By Bonny Van

The Catholic Commentator  

With pom-poms, posters, lawn chairs and even a bubble machine, teachers from St. Theresa of Avila School in Gonzales lined up their cars, trucks and SUVs in an empty parking lot across from the school for a special drive-by to wave at parents and students, whom they hadn’t seen face-to-face in more than a month.  

st. theresa photo 1.tif

Teachers and administrators of St. Theresa of Avila School in Gonzales and St. John Primary School in Prairieville lined up to wave and hold up signs of encouragement as they greeted students in a drive-by in front of their schools on April 22. Teachers said they missed their students and were sad to learn they would not see them again as the 2019-2020 school year came to a close because of the coronavirus pandemic. Photo by Bonny Van | The Catholic Commentator   

 

“It’s been emotional, especially the last week, learning we would have to spend the rest of the year without them,” said fifth-grade teacher Sabrina Luke. “Prior to that we had a lot of hope that we would go back.”  

One by one, from 6 to 7 p.m. on April 22, vehicles filled with family members and sometimes even the family dog, drove slowly through the makeshift parade ground. Happy sounds of laughter and greetings filled the air. Some curious drivers passing by rolled down their windows to ask what was happening.  

“It’s been really hard, we miss them a lot,” said fifth-grade teacher Megan Johnson. “(There’s been) a lot of adjusting … sad way to end the school year.”  

One boisterous family honked their horn and threw candy from their pick-up truck as they drove through, delighting the teachers as they scrambled to pick it up – reminiscent of a favorite Louisiana holiday, Mardi Gras. 

As teachers held up signs, waved and greeted students, some students held up their own homemade signs, showing their support and love for their teachers.  

“You don’t realize how much you miss each other … and they made signs and we made signs,” said Johnson. 

“I didn’t expect them to make signs,” said Luke with a smile.  

Lizette Leader and her children Claire, who is in fifth grade, and Kade, an eighth-grader, were among the parade of families who came to see their teachers. Leader, who works from home, said her husband is considered an essential worker and trying to find the right balance between school work, job duties and home life has been difficult. But she credits teachers and school administrators with being a big part of making the transition easier. </span id=”9″>

“Anytime a parent has a question, any time a student has a question, they immediately get back to us and they’ve been very available to our students,” said Leader. “They offered to provide training for the parents as well as the students, so everybody has made this the best situation possible in a very unfortunate time for us.”  

Leader’s son had been very involved with extracurricular activities during his final year at St. Theresa, including student council, Beta Club and playing on the basketball and baseball teams. His class will still be able to hold its graduation ceremony albeit sometime this summer. Still, he was happy to see friendly faces, even if just for a few minutes.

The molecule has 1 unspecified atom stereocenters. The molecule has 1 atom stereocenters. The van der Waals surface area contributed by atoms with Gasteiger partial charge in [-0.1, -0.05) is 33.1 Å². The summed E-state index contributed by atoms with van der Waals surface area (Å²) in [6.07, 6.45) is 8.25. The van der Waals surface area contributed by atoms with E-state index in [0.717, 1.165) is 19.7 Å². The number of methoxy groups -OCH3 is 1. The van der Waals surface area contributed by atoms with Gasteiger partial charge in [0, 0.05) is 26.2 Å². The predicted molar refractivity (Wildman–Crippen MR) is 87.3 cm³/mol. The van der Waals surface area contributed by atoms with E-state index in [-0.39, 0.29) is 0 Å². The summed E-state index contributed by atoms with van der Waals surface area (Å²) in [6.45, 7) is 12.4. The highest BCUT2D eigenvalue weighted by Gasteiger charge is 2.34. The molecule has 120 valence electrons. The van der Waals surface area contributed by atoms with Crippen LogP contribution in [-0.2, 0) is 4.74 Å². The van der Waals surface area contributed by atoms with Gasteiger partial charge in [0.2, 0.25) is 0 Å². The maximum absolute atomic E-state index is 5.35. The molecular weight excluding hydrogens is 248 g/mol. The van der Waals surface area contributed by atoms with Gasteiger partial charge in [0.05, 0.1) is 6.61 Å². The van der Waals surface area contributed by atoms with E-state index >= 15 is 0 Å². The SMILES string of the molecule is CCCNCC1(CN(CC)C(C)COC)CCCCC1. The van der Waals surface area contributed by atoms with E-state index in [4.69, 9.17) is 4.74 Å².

“I’ve been missing my teachers,” said Kade Leader. “I’ve seen a couple of my friends so far, so even though we can’t interact with them because we have to practice social distancing, it still is nice to see them.” 

St. Theresa principal Chris Musso said the idea for the drive-by visit came after a school staff member shared on social media a similar event for her birthday, with friends driving by her house holding signs and wishing her a happy birthday. Musso added that teaching through technology has been “surreal.” She noted that seeing students through various online platforms is not the same as seeing them face-to-face and connecting with them on a personal level.  

“The teachers are as affected as the students are in missing one another,” said Musso. “It’s natural that kids miss their friends and so forth, but we as teachers are so used to seeing these children, interacting with these children, getting to know these children, it is a really big void in your life at the moment.”  

Kim Naquin, principal of St. John Primary in Prairieville, agreed. With students ranging from prekindergarten to third grade, Naquin said there was a “major learning curve” for teachers, students and parents when the governor issued the stay-at-home order in mid March. She said up to that point students had computer class once a week and had worked on iPads but not one-to-one.  

“I’m really proud of my teachers for how quickly they adjusted and how positive they were about doing this and I think that stems from how much they care about these kids and how much they care about their education,” said Naquin. “And so, they were willing to jump out of their comfort zones and learn how to do this technology.”  

She said parents also had to jump on board because “a first-grader can’t sit down at the family computer and just figure it out.” So, the first couple of weeks dealt with a lot of technology issues but, she said, the hard work has paid off.  

“These kids have learned so much technology in the last several weeks and that is definitely the silver lining for me, both the students and the teachers have learned a lot of technology and I’m really excited about it,” said Naquin.  

As for seeing the kids and parents again for the drive-by event, Naquin said everyone was excited, from teachers to parents and students. Even anticipation of connecting with the students made for some happy moments in a world that has changed so much so quickly.  

“I don’t think I’ve smiled this much since we’ve started working from home,” said Naquin.